A former newspaper editor and graduate of the University of Missouri’s School of Journalism, Yarger also worked in arts management for the Bushnell Center for the Performing Arts, the Hartford Symphony Orchestra and served for nine years as the Executive Director of Masterwork Productions, Inc. She lives with her husband in West Granby, CT. They have two adult children.

Copyright

All material is copyright 2008- 2017 by Lauren Yarger. Reviews and articles may not be reprinted without permission. Contact reflectionsinthelight@gmail.com

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Key to Content Notes:

God's name taken in vain -- means God or Jesus is used in dialogue without speaking directly to or about them.

Language -- means some curse words are used. "Minor" usually means the words are not too strong or that it only occurs once or twice throughout the show.

Strong Language -- means some of the more heavy duty curse words are used.

Nudity -- means a man or woman's backside, a man's lower front or a woman's front are revealed.

Scantily clad -- means actors' private areas are technically covered, but I can see a lot of them.

Sexual Language -- means the dialogue contains sexually explicit language but there's no action.

Sexual Activity -- means a man and woman are performing sexual acts.

Adultery -- Means a married man or woman is involved sexually with someone besides their spouse. If this is depicted with sexual acts on stage, the list would include "sexual activity" as well.

Sex Outside of Marriage -- means a man and woman are involved sexually without being married. If this is depicted sexually on stage, the list would include "sexual activity" as well.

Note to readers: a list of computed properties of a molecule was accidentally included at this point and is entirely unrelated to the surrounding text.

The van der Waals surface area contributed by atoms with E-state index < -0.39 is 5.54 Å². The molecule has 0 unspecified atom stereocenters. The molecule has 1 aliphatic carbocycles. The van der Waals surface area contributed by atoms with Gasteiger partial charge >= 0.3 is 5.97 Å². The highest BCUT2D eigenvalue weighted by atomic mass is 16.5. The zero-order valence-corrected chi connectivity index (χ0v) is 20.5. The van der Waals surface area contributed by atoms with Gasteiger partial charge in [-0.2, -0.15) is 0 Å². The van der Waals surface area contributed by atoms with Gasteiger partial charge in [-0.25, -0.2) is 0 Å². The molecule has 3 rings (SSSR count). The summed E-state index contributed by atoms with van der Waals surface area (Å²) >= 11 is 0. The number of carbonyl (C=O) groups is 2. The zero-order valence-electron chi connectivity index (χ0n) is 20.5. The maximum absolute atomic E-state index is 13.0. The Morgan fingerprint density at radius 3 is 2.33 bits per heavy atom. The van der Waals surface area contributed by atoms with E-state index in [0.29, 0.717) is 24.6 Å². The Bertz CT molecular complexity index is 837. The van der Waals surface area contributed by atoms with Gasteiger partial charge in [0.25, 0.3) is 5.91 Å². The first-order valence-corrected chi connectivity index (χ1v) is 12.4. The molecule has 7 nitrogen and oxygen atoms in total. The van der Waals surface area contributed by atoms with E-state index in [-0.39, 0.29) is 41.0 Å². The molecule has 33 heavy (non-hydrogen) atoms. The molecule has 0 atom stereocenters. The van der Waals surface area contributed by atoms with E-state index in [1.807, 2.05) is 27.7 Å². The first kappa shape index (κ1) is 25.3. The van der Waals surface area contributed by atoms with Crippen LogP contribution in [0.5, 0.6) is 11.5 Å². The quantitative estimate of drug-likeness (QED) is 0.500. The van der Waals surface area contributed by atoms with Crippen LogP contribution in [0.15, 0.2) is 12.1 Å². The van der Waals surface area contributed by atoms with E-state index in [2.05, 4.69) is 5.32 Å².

Homosexuality -- means this is in the show, but not physically depicted.

Homosexual activity -- means two persons of the same sex are embracing/kissing. If they do more than that, the list would include "sexual activity" as well.

Cross Dresser -- Means someone is dressing as the opposite sex. If they do more than that on stage the listing would include the corresponding "sexual activity" and/or "homosexual activity" as well.

Cross Gender -- A man is playing a female part or a woman is playing a man's part.

Suggestive Dancing -- means dancing contains sexually suggestive moves.

Derogatory (category added Fall 2012) Language or circumstances where women are referred to or treated in a negative and demeaning manner.

Other content matters such as torture, suicide or rape will be noted, with details revealed only as necessary in the review itself.

The term "throughout" added to any of the above means it happens many times throughout the show.

Reviewing Policy

I receive free seats to Broadway and Off-Broadway shows made available to all voting members of the Outer Critics Circle and The Drama Desk, the two professional critics organizations with journalists covering NY theater. Journalistically, I provide an unbiased review and am under no obligation to make positive statements. Sometimes shows do not make tickets available to reviewers. If these are shows my readers want to know about (I review all Broadway shows and pertinent Off-Broadway shows), I will purchase a ticket. If a personal friend is involved in a production, I'll let you know, but it won't influence a review. If I feel there is a conflict, I won't review their portion of the production.